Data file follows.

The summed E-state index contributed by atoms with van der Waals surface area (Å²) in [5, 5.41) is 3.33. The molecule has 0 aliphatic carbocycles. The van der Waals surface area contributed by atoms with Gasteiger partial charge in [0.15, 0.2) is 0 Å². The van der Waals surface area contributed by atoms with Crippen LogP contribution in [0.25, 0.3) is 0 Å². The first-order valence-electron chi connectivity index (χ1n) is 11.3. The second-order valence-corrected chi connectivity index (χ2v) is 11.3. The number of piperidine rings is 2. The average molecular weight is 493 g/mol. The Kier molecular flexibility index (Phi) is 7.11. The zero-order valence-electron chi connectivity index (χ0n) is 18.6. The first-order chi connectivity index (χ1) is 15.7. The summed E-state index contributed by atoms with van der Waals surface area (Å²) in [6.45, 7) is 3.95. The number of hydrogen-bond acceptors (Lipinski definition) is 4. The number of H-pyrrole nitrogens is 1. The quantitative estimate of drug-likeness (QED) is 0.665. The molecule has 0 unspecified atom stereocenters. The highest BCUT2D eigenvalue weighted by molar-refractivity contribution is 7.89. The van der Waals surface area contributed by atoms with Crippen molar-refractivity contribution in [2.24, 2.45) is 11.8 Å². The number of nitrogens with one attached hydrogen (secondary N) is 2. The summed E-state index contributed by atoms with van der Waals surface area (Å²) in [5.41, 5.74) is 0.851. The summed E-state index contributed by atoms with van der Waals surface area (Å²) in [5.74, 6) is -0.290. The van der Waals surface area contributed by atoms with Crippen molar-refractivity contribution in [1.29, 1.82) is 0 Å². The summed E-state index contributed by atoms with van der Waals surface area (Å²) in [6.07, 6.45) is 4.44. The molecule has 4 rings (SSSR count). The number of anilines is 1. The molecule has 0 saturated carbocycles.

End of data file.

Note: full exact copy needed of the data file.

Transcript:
The summed E-state index contributed by atoms with van der Waals surface area (Å²) in [5, 5.41) is 3.33. The molecule has 0 aliphatic carbocycles. The van der Waals surface area contributed by atoms with Gasteiger partial charge in [0.15, 0.2) is 0 Å². The van der Waals surface area contributed by atoms with Crippen LogP contribution in [0.25, 0.3) is 0 Å². The first-order valence-electron chi connectivity index (χ1n) is 11.3. The second-order valence-corrected chi connectivity index (χ2v) is 11.3. The number of piperidine rings is 2. The average molecular weight is 493 g/mol. The Kier molecular flexibility index (Phi) is 7.11. The zero-order valence-electron chi connectivity index (χ0n) is 18.6. The first-order chi connectivity index (χ1) is 15.7. The summed E-state index contributed by atoms with van der Waals surface area (Å²) in [6.45, 7) is 3.95. The number of hydrogen-bond acceptors (Lipinski definition) is 4. The number of H-pyrrole nitrogens is 1. The quantitative estimate of drug-likeness (QED) is 0.665. The molecule has 0 unspecified atom stereocenters. The highest BCUT2D eigenvalue weighted by molar-refractivity contribution is 7.89. The van der Waals surface area contributed by atoms with Crippen molar-refractivity contribution in [2.24, 2.45) is 11.8 Å². The number of nitrogens with one attached hydrogen (secondary N) is 2. The summed E-state index contributed by atoms with van der Waals surface area (Å²) in [5.41, 5.74) is 0.851. The summed E-state index contributed by atoms with van der Waals surface area (Å²) in [5.74, 6) is -0.290. The van der Waals surface area contributed by atoms with Crippen molar-refractivity contribution in [1.29, 1.82) is 0 Å². The summed E-state index contributed by atoms with van der Waals surface area (Å²) in [6.07, 6.45) is 4.44. The molecule has 4 rings (SSSR count). The number of anilines is 1. The molecule has 0 saturated carbocycles.